You know you’ve arrived in Kizkalesi when you spot the floating castle. Sitting some thousand feet offshore, it’s the focal point for this sandy little town in southern Turkey. Walking the beach or sitting in a deserted shorefront bar, the "Maiden" castle is pretty much the best and only thing to look at.
But this isn't the only castle in town. At one end of the beach, more ruined and less photographed, a second fortress lies. Maybe not quite as immediately gripping, Korykos castle was once more impressive. (Admittedly, though, it just doesn’t look as cool.)
The natural harbors that line this part of the coast are made even more attractive by plentiful freshwater springs, which have been an important part of life here forever. Situated at a strategic point in the Eastern Mediterranean, Korykos, as Kizkalesi was called under Greek rule, was once at the naval crossroads between Greece, Cyprus and the Middle Eastern states further south. It changed hands many times, grew and then diminished, and eventually came to be ruled by the Byzantian Emperors for a short time. It was during the Byzantine era that the two castles were constructed – the 12th century rulers were worried about pirates more than anything, and were trying to fortify the port.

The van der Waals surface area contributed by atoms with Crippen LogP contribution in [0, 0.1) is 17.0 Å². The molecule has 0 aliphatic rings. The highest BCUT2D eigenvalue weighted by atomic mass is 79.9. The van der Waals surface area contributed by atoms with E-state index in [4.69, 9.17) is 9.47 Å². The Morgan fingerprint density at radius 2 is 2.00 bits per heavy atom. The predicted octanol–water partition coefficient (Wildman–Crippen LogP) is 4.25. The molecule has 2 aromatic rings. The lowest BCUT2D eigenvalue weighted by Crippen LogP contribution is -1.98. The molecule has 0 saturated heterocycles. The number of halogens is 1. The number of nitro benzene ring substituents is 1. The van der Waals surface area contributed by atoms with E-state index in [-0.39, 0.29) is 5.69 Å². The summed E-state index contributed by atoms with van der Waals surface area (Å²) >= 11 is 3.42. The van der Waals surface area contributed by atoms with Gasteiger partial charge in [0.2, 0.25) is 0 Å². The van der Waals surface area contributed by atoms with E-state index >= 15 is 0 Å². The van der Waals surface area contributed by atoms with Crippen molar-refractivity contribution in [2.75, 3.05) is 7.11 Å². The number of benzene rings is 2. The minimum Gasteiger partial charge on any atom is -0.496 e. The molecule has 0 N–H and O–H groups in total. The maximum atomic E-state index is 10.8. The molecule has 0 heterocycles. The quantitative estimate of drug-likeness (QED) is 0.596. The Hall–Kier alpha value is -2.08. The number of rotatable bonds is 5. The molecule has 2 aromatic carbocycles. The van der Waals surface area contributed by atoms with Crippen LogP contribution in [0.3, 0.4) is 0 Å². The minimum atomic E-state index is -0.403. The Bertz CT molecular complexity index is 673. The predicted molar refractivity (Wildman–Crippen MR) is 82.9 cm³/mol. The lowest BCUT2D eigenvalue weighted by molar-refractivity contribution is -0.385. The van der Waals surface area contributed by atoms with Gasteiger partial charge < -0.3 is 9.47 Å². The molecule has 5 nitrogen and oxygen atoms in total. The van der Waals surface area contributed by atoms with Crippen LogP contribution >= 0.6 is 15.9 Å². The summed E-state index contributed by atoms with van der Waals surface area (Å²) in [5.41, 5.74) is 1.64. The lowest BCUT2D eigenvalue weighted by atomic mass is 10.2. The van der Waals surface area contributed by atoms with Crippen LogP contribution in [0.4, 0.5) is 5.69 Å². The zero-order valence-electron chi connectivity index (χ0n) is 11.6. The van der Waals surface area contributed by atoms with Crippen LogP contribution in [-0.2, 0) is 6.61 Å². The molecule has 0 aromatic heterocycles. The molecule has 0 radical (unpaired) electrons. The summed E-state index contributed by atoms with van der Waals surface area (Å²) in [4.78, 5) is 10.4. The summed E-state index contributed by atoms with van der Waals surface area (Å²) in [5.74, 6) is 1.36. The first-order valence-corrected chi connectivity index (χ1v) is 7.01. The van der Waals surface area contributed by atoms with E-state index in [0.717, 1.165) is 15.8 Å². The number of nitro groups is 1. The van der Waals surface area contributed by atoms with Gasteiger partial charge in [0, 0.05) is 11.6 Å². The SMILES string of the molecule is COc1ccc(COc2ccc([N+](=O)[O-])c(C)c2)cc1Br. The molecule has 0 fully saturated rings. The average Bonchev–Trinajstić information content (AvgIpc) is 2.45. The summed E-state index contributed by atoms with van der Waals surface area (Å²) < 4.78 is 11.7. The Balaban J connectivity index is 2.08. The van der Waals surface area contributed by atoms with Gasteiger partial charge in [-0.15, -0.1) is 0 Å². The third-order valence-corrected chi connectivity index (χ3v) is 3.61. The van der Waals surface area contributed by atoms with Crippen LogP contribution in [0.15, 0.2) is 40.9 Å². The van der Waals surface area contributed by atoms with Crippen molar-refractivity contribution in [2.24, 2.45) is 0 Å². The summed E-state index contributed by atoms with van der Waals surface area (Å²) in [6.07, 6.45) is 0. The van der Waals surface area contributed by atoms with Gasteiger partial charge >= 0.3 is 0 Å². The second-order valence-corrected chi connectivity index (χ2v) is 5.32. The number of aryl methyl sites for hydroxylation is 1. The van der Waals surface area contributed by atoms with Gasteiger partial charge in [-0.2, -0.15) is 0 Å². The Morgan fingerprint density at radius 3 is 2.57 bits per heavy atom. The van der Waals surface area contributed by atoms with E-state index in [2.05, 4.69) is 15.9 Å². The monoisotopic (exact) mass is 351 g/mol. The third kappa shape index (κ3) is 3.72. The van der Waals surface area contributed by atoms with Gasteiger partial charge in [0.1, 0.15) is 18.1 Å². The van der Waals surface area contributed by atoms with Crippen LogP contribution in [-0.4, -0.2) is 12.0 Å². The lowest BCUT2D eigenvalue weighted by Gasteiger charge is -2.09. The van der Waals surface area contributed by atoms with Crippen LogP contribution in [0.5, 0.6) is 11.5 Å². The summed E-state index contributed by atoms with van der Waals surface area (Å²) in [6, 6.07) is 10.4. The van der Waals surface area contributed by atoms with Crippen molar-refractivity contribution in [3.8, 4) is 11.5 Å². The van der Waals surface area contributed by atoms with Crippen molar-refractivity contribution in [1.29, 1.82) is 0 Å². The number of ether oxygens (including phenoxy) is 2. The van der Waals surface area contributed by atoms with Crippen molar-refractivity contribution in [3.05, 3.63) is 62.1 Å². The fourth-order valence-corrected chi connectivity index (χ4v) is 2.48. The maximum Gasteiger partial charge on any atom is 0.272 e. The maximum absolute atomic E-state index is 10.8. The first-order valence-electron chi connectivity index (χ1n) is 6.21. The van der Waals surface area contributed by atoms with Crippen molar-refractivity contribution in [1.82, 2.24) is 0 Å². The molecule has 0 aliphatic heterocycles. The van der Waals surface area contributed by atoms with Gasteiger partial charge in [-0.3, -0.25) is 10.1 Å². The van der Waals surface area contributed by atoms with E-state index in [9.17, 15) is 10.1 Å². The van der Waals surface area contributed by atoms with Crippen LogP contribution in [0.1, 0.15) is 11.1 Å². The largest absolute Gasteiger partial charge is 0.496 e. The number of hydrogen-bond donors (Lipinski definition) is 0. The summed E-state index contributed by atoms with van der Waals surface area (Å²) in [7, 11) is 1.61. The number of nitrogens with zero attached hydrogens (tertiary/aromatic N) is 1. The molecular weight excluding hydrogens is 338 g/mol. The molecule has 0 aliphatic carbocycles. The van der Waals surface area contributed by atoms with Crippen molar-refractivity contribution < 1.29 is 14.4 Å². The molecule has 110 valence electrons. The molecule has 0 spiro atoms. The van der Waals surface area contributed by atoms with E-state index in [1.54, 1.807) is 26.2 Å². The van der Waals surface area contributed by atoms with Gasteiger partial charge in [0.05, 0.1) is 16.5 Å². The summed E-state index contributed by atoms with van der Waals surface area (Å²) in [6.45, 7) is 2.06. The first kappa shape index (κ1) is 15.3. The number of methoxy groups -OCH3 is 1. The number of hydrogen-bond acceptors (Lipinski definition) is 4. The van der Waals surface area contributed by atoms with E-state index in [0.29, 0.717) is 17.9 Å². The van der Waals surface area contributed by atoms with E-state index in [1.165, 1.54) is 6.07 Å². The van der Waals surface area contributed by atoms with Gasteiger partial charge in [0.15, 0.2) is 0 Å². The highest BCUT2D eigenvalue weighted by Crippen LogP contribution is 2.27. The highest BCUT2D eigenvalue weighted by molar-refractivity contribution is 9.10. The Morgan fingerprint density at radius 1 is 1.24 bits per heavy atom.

The pirate activity continued throughout the middle ages, much of it committed by moorish and cypriot boats. A lot of this Mediterranean piracy was actually focused on land raids, and the population in the area shifted away from the water to the inland fields. Still, the Korykos and Maiden forts were maintained to guard the harbor, and to act as a base for a fleet of Byzantine naval ships that patrolled the regional waters.